Trust in advertising has never been more important

The coronavirus outbreak provides an opportunity for the advertising industry to tackle the issue of trust and fulfil its responsibilities to the people, businesses and economy of the UK, says AA president Keith Weed.

trust in advertisingAs we face the unprecedented social, economic and political upheaval of the Covid-19 outbreak, trust has never been more important.

Declining levels of public trust over the past decade have impacted many areas of our lives, whether that is our trust in politics, banking, finance, business more generally or, closer to home, in advertising.

With this new global crisis, the decline in the bond of trust is brought into even sharper focus. There is increasing government intervention in our economy and daily lives, coupled with media coverage of the outbreak and businesses working hard to support an anxious population. All this means we need to place our trust in those around us like never before – whether that is friends, neighbours, employers or business and political leaders.

We are trusting our politicians to do the right thing, our media to carry the correct message and our retailers to ensure we can buy the products we need as we rightly stay at home to limit the spread of the virus. Many people will have seen adverts about coronavirus around their neighbourhoods or directly in their homes in recent days, showing that when a message needs to be delivered to people with power and clarity, advertising remains the most effective way to do this.

But the past few days will not have made up for years of declining trust in our industry. We need to do more now, and even more again after this crisis is over.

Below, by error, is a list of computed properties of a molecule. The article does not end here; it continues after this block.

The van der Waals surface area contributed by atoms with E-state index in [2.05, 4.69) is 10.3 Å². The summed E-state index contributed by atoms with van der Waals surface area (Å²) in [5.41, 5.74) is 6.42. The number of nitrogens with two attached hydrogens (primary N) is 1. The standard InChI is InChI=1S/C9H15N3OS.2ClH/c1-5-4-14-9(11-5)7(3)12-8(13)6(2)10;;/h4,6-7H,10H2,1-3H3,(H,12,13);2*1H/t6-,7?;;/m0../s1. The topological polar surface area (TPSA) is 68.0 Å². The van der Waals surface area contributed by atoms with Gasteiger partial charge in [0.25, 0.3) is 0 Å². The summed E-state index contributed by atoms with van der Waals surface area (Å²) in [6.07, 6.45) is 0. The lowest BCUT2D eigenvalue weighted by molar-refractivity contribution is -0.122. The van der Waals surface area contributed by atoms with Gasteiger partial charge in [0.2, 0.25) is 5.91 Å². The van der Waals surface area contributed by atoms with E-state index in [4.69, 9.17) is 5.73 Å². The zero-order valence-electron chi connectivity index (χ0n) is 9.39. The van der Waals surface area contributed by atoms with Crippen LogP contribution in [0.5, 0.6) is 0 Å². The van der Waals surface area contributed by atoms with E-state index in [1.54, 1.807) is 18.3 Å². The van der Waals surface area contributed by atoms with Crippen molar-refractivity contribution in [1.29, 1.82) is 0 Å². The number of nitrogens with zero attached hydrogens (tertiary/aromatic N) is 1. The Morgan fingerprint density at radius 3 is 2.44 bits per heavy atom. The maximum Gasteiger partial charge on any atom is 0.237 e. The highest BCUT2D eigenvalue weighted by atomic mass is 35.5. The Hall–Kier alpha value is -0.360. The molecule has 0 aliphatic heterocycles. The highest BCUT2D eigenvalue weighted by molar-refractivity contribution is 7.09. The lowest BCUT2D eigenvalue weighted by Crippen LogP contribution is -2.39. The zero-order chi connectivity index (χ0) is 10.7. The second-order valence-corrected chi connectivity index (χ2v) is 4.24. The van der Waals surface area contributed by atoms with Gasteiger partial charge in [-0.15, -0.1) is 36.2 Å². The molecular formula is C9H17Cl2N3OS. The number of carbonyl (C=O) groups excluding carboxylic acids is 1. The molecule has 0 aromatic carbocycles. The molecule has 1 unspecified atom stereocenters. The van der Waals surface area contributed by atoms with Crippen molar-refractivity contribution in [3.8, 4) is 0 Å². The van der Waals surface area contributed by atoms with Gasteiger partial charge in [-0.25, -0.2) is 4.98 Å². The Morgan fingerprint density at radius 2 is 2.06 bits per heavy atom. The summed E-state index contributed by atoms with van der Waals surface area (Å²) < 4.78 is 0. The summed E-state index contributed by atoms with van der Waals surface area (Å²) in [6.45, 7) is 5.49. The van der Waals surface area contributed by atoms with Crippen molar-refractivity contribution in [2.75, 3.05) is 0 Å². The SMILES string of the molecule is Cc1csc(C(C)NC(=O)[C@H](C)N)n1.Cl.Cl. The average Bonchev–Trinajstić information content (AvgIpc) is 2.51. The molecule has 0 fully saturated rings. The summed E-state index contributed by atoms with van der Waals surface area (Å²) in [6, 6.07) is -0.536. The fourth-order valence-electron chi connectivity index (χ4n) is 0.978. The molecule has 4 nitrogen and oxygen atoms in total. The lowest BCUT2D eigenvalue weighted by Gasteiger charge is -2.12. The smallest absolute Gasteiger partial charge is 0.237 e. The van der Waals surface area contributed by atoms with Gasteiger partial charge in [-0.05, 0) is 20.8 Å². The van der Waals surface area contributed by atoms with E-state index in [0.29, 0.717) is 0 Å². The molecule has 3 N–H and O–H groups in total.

In the immediate present, brands need to demonstrate they are on the side of the consumer and the gargantuan national effort we face. Some brands are already doing this; I’m thinking of marketing and advertising activity around discounts on food for key workers at a number of food and drink chains, special opening hours at retailers for our NHS staff or the businesses that have answered the call to switch their manufacturing facilities to producing ventilators.

A bond forged in times of difficulty can be the strongest bond of all and if we want the public to trust us again, we need to demonstrate we are on their side when they need us.

Are brands living up to their purpose during the coronavirus crisis?

This is all the more pressing for everyone who works in advertising as our industry sits at the bottom of a list of trusted industries measured by Savanta ComRes for advertising’s think tank Credos, with just 44% of respondents stating that they trusted advertising.

Credos’s work to understand the issues affecting public trust in advertising has been further developed by our Trust Working Group, led by the joint chairmanship of the IPA’s director general Paul Bainsfair and ISBA’s director general Phil Smith. The group has broad and senior representation from industry bodies including the News Media Association, Professional Publishers Association, Data & Marketing Association and the Internet Advertising Bureau, as well as from ITV, Channel 4, Google, Facebook, Royal Mail, the ASA and the chairs of Front Foot and Credos.

The following chart articulates clearly the job we need to do. In simple terms and in normal times, we need to do more of the positive things that impact on public trust and less of the negative ones.